World Economy Picks Up Again, but with Little Momentum
Press Release March 15, 2012
Global economic growth has decelerated significantly towards the end of 2011. While the pace of decline in indicators of global economic activity initially was reminiscent of the dramatic drop in activity indicators in the 2008 financial crisis, there are now signs of a turning point. In recent months the probability of a massive economic downturn has decreased considerably. At the same time, the economic outlook has increasingly been clouded by the renewed rise in oil prices. Hence, we have not significantly revised our expectations for global growth since last December. We maintain our forecast of an increase in global output of 3.4 percent in 2012. For 2013 we still expect a gradual acceleration to 3.9 percent (December forecast: 4.0 percent). However, we now assess the risks to the outlook to be broadly balanced, whereas downside risks were clearly dominating in the outlook last December.
In the last quarter of 2011 global GDP growth slowed to an annualized rate of 2.2 percent, down from 3.5 percent in the previous quarter (Figure 1). The sharp decrease in economic sentiment (as indicated by the IfW indicator of global economic activity) in the second half of 2011 was reminiscent of the steep drop in activity indicators in the 2008 financial crisis but confidence seems to have started improving recently. In addition, in recent months world trade, global industrial production and share prices across the globe suggest that the world economy is about to turn around.
World Economic Activity 1998–2012
Quarterly data. The indicator is based on economic sentiment indicators from 43 Countries.
GDP: Volume, seasonally adjusted, annualized quarter-on-quarter growth rate, based on 46 countries.
Source: National sources; own calculations.
While risks from the sovereign debt crisis in the euro area have decreased as contagion of financial stress has been limited in contrast to the 2008 financial crisis episode, the recent rise in oil prices will weigh on global growth going forward. Monetary policy in the advanced economies will remain clearly stimulative over the forecast horizon and should gradually become more effective, especially in countries with improving labor markets and brightening income perspectives. Fiscal policy on the other hand remains restrictive in the advanced economies. Reducing structural government deficits is currently especially high on the agenda in the euro area but fiscal consolidation is expected to proceed over the forecast horizon also in the United States and the United Kingdom. In the emerging economies the considerable scope for monetary policy to lower interest rates will be used only cautiously as inflation is generally still undesirably high.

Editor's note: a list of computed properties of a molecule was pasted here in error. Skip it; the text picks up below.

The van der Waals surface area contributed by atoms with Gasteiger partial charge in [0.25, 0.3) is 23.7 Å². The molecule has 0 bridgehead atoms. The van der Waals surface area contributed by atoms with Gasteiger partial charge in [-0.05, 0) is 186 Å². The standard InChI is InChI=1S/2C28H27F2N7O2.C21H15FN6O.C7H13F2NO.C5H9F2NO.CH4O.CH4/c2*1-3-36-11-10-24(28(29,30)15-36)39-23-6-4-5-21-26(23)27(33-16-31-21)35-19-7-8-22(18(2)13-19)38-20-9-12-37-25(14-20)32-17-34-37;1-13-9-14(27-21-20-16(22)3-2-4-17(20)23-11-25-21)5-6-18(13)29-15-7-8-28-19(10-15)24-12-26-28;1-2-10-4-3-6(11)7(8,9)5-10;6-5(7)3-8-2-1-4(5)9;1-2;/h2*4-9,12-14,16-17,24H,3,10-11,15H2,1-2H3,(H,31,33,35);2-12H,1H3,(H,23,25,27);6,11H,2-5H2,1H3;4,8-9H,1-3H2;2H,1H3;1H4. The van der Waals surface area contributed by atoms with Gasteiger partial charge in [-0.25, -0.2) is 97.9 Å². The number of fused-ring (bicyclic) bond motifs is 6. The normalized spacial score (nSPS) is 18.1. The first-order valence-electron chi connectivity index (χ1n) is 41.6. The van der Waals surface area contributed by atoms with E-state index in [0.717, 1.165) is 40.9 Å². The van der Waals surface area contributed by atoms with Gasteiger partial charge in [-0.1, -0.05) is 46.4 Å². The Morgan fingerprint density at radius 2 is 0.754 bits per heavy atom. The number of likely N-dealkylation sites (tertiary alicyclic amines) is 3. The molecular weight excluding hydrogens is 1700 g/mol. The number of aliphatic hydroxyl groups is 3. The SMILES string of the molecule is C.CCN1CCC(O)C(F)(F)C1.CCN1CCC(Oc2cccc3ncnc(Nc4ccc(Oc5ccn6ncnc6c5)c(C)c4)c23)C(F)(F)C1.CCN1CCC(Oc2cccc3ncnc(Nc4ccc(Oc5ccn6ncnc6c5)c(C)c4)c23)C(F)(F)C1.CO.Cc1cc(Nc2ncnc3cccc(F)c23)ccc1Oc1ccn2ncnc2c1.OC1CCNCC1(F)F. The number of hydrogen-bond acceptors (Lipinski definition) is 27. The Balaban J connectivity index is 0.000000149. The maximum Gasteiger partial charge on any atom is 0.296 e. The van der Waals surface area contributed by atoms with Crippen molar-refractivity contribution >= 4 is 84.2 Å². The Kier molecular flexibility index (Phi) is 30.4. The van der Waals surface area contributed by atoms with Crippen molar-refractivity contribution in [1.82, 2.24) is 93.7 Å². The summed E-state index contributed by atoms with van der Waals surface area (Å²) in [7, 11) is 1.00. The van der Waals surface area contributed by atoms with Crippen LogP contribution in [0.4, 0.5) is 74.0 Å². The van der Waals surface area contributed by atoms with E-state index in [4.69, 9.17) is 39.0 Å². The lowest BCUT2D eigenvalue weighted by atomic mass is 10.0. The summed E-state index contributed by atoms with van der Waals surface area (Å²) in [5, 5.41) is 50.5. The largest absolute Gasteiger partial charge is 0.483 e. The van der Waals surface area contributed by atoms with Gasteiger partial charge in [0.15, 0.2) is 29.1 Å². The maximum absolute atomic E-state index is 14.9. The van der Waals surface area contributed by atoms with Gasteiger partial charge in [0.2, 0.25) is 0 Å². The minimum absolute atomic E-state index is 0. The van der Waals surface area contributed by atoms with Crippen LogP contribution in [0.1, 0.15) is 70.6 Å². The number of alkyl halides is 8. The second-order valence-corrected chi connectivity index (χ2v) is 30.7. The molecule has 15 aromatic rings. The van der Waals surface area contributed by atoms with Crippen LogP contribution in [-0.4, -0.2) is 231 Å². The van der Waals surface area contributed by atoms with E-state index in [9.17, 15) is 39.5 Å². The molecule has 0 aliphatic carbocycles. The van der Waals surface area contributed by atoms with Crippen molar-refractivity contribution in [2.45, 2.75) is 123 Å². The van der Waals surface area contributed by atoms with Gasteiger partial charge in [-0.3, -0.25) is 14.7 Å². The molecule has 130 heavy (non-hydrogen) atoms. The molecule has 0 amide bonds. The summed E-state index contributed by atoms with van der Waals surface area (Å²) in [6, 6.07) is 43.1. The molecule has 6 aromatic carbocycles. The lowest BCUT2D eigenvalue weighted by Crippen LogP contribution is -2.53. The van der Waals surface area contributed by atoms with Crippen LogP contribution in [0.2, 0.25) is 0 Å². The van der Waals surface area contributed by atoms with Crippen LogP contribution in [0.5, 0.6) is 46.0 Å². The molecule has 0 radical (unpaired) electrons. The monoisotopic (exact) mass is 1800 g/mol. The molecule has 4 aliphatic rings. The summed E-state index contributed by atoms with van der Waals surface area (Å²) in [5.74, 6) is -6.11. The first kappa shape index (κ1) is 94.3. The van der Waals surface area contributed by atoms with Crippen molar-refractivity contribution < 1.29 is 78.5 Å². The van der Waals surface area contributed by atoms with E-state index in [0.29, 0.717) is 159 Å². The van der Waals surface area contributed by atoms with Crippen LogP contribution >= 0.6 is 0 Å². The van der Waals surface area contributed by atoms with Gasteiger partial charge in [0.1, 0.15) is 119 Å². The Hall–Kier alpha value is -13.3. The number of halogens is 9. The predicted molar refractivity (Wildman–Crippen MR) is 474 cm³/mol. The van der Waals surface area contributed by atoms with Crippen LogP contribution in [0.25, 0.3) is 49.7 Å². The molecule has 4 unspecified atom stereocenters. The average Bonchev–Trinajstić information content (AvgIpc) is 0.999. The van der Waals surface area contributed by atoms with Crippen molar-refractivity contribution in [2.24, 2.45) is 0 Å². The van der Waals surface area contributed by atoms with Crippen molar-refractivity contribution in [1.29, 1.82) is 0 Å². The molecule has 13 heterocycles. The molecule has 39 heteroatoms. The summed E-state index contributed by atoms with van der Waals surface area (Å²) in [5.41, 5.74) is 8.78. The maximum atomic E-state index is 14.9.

Outlook: Gradual acceleration of world economic growth
Since late 2011, the outlook for the global economy has stabilized and in key regions the economic expansion has strengthened again. This has played out largely as expected. Therefore we do not upwardly revise our forecast for global GDP growth. A number of factors continue to limit the growth momentum in the world economy, including substantially restrictive fiscal policies and continued deleveraging in the private sector in major advanced economies. Adding to this is the renewed rise in oil prices. That said, we now assess the probability of a noticeably stronger than expected global economic expansion similar to that of a less favorable development, whereas downside risks were clearly dominant in our forecast last December.
Economic growth in the advanced economies will be relatively modest in the first half of 2012 and gradually gain momentum thereafter. The euro area is expected to leave the recession behind in the course of this year, but recovery is likely to remain sluggish. GDP growth in the United States is forecast to continue to be moderate at about 2 percent (Table). Overall, we expect output in the advanced economies to increase by 1.2 percent this year, following 1.6 percent last year. In 2013, economic expansion is expected to be slightly stronger, at 2 percent. This is, however, still below historical trend growth and will not be sufficient to meaningfully reduce unemployment.
Weak growth of demand in advanced economies will thus continue to restrain economic growth in the emerging countries over the forecast period. At the same time, the momentum of domestic demand growth in the emerging economies should gradually increase going forward due to increasing economic policy stimulus and diminishing uncertainties regarding the outlook in the advanced economies. As a result, economic growth in the emerging economies should gradually accelerate and remain relatively strong this year and next. All in all, we forecast global output to increase by 3.4 percent in 2012, down from 3.8 percent in the previous year. For 2013 we again expect modestly stronger growth of 3.9 percent.
GDP and Consumer Price Inflation in Selected Countries and Regions 2011–2013
|Gross Domestic Product||Consumer Prices|
|Advanced Economies Total||1.6||1.4||2.0||2.9||2.0||2.0|
|World Economy total||3.8||3.4||3.9||5.8||3.3||5.5|
World Trade Volume
|Oil price (Brent in US-Dollar)||111.7||123.0||125.0||.||.||.|
|East Asia: Emerging Asia excluding China and India. — Shaded area: IfW forecast.|
Summary of the Kiel Discussion Papers 502/503 by Klaus-Jürgen Gern, Nils Jannsen, Martin Plödt, Björn van Roye, and Joachim Scheide „Weltkonjunktur zieht wieder etwas an“.